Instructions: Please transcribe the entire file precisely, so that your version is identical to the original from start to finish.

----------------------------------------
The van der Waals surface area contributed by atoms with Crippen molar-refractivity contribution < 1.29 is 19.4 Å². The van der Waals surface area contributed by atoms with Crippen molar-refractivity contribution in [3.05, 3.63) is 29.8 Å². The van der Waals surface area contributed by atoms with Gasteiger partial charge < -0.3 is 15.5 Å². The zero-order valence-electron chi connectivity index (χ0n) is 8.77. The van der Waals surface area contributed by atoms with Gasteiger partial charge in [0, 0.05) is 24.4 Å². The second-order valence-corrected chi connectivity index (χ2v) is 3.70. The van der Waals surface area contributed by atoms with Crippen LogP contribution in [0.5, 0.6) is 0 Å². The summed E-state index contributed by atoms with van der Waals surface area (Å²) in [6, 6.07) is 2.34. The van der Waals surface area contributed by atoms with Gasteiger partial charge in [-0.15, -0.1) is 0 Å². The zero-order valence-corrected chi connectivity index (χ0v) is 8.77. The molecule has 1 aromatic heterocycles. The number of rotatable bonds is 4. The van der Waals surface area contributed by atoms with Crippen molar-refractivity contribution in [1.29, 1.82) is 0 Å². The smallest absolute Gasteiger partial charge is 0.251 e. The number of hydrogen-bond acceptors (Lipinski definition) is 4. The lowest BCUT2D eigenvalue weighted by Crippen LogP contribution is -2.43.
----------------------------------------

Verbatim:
The van der Waals surface area contributed by atoms with Crippen molar-refractivity contribution < 1.29 is 19.4 Å². The van der Waals surface area contributed by atoms with Crippen molar-refractivity contribution in [3.05, 3.63) is 29.8 Å². The van der Waals surface area contributed by atoms with Gasteiger partial charge < -0.3 is 15.5 Å². The zero-order valence-electron chi connectivity index (χ0n) is 8.77. The van der Waals surface area contributed by atoms with Gasteiger partial charge in [0, 0.05) is 24.4 Å². The second-order valence-corrected chi connectivity index (χ2v) is 3.70. The van der Waals surface area contributed by atoms with Crippen LogP contribution in [0.5, 0.6) is 0 Å². The summed E-state index contributed by atoms with van der Waals surface area (Å²) in [6, 6.07) is 2.34. The van der Waals surface area contributed by atoms with Gasteiger partial charge in [-0.15, -0.1) is 0 Å². The zero-order valence-corrected chi connectivity index (χ0v) is 8.77. The molecule has 1 aromatic heterocycles. The number of rotatable bonds is 4. The van der Waals surface area contributed by atoms with Crippen molar-refractivity contribution in [1.29, 1.82) is 0 Å². The smallest absolute Gasteiger partial charge is 0.251 e. The number of hydrogen-bond acceptors (Lipinski definition) is 4. The lowest BCUT2D eigenvalue weighted by Crippen LogP contribution is -2.43.